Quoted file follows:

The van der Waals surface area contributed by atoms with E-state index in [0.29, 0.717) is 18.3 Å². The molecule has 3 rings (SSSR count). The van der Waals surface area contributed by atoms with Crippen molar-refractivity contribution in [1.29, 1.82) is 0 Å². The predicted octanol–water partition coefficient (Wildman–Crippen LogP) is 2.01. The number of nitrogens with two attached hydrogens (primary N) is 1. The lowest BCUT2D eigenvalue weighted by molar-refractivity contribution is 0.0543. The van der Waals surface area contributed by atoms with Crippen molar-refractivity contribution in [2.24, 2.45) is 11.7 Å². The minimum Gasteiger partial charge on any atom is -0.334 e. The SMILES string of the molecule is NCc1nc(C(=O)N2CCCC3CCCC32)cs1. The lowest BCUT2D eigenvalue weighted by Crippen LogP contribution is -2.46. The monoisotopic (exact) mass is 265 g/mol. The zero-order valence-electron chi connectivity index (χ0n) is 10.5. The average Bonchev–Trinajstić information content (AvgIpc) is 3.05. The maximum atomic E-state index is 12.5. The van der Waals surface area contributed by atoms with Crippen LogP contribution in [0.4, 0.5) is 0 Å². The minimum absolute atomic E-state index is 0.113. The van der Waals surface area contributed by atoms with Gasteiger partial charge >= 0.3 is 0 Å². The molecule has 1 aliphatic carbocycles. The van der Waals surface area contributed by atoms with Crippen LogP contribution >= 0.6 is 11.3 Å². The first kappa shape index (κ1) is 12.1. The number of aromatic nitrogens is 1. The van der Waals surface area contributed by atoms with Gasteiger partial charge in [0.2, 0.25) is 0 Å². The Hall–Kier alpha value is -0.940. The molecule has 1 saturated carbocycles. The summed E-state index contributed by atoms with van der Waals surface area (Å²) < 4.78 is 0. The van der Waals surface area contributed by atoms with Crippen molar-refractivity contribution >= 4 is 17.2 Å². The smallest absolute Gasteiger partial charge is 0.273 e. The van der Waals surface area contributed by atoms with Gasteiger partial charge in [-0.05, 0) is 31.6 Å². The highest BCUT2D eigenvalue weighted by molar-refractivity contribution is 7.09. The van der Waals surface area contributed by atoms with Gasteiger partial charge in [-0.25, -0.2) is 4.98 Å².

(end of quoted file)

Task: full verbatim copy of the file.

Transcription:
The van der Waals surface area contributed by atoms with E-state index in [0.29, 0.717) is 18.3 Å². The molecule has 3 rings (SSSR count). The van der Waals surface area contributed by atoms with Crippen molar-refractivity contribution in [1.29, 1.82) is 0 Å². The predicted octanol–water partition coefficient (Wildman–Crippen LogP) is 2.01. The number of nitrogens with two attached hydrogens (primary N) is 1. The lowest BCUT2D eigenvalue weighted by molar-refractivity contribution is 0.0543. The van der Waals surface area contributed by atoms with Crippen molar-refractivity contribution in [2.24, 2.45) is 11.7 Å². The minimum Gasteiger partial charge on any atom is -0.334 e. The SMILES string of the molecule is NCc1nc(C(=O)N2CCCC3CCCC32)cs1. The lowest BCUT2D eigenvalue weighted by Crippen LogP contribution is -2.46. The monoisotopic (exact) mass is 265 g/mol. The zero-order valence-electron chi connectivity index (χ0n) is 10.5. The average Bonchev–Trinajstić information content (AvgIpc) is 3.05. The maximum atomic E-state index is 12.5. The van der Waals surface area contributed by atoms with Crippen LogP contribution in [0.4, 0.5) is 0 Å². The minimum absolute atomic E-state index is 0.113. The van der Waals surface area contributed by atoms with Gasteiger partial charge >= 0.3 is 0 Å². The molecule has 1 aliphatic carbocycles. The van der Waals surface area contributed by atoms with Crippen LogP contribution >= 0.6 is 11.3 Å². The first kappa shape index (κ1) is 12.1. The number of aromatic nitrogens is 1. The van der Waals surface area contributed by atoms with Gasteiger partial charge in [0.2, 0.25) is 0 Å². The Hall–Kier alpha value is -0.940. The molecule has 1 saturated carbocycles. The summed E-state index contributed by atoms with van der Waals surface area (Å²) < 4.78 is 0. The van der Waals surface area contributed by atoms with Crippen molar-refractivity contribution >= 4 is 17.2 Å². The smallest absolute Gasteiger partial charge is 0.273 e. The van der Waals surface area contributed by atoms with Gasteiger partial charge in [-0.05, 0) is 31.6 Å². The highest BCUT2D eigenvalue weighted by molar-refractivity contribution is 7.09. The van der Waals surface area contributed by atoms with Gasteiger partial charge in [-0.25, -0.2) is 4.98 Å².